Person sitting alone at a table at night, grief, loss, sad, lonely

For Me, Grief Looks Like ...

Grief is complex and can look different for everyone. There may be terms thrown around that are unfamiliar. Read the definitions below for some of the many types of grief, but remember that it’s okay if your grief does not fit neatly into a definition or term - grief is anything but orderly.

Feel free to share about your grief - whether it fits a definition or not - in the comments. Together, we can help each other feel less alone during difficult times.

We’re here for you.

Defining grief

  • ❤️ Cumulative grief: These are the emotions we feel in response to more than 1 loss at once. Cumulative grief can look like losing multiple loved ones at once. It can also mean experiencing a loss while grieving another loss or losses.1
  • 💙 Ambiguous loss: This is how we feel in response to a loss that lacks clarity and is not marked by a definite moment. For example, you might feel ambiguous loss when a person is still alive but has gone missing or is no longer acting like themselves.2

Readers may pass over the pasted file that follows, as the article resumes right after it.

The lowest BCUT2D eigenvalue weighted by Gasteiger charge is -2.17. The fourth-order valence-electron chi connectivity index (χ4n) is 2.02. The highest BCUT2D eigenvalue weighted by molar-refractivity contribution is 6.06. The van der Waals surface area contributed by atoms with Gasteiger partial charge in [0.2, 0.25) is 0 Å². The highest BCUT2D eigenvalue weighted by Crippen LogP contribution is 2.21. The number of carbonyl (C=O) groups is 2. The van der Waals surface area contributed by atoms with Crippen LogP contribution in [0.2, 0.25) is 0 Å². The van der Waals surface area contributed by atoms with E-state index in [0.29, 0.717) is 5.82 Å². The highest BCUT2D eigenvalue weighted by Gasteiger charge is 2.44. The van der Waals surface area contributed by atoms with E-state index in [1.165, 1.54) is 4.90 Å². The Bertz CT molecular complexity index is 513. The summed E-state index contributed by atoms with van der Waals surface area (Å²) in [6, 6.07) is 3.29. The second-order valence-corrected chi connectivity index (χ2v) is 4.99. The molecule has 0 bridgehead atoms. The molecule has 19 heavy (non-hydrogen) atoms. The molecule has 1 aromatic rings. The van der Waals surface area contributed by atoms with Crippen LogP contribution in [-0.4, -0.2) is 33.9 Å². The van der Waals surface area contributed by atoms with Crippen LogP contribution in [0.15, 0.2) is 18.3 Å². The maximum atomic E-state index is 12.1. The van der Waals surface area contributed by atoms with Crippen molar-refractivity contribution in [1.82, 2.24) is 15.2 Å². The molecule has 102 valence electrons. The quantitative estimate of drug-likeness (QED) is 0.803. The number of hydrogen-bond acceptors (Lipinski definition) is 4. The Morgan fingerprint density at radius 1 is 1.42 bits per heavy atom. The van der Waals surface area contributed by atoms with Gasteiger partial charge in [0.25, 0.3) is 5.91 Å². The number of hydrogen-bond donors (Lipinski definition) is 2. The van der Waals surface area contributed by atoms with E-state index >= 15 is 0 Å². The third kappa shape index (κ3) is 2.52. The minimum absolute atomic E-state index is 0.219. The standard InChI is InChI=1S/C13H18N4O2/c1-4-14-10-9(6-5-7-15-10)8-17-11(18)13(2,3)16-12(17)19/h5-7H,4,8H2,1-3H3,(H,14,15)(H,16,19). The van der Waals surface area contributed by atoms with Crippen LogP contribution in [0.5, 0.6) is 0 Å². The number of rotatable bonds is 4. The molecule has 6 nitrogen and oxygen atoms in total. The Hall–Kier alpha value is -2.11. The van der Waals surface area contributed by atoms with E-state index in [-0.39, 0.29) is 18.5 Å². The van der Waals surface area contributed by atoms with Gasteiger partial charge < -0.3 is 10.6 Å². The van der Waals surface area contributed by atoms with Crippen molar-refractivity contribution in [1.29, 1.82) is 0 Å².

• 💚 Disenfranchised grief: Also called hidden grief, this is the type of grief felt when a person’s response to a death is not accepted or acknowledged by society or their community. Disenfranchised grief can look like losing a pet and being told that they weren't a "real" member of your family. A nurse or other healthcare professional who loses a patient may feel this type of grief because the loss is supposed to be "just a part of the job." Recovery may be impaired for those whose grief is hidden.3
  • 💛 Traumatic grief: Traumatic grief is severe separation distress after the unexpected or violent loss of a loved one. This type of grief is likely accompanied by numbness and shock.3
  • 🧡 Delayed grief: In delayed grief, the feeling of grief is absent until a significant time later.4

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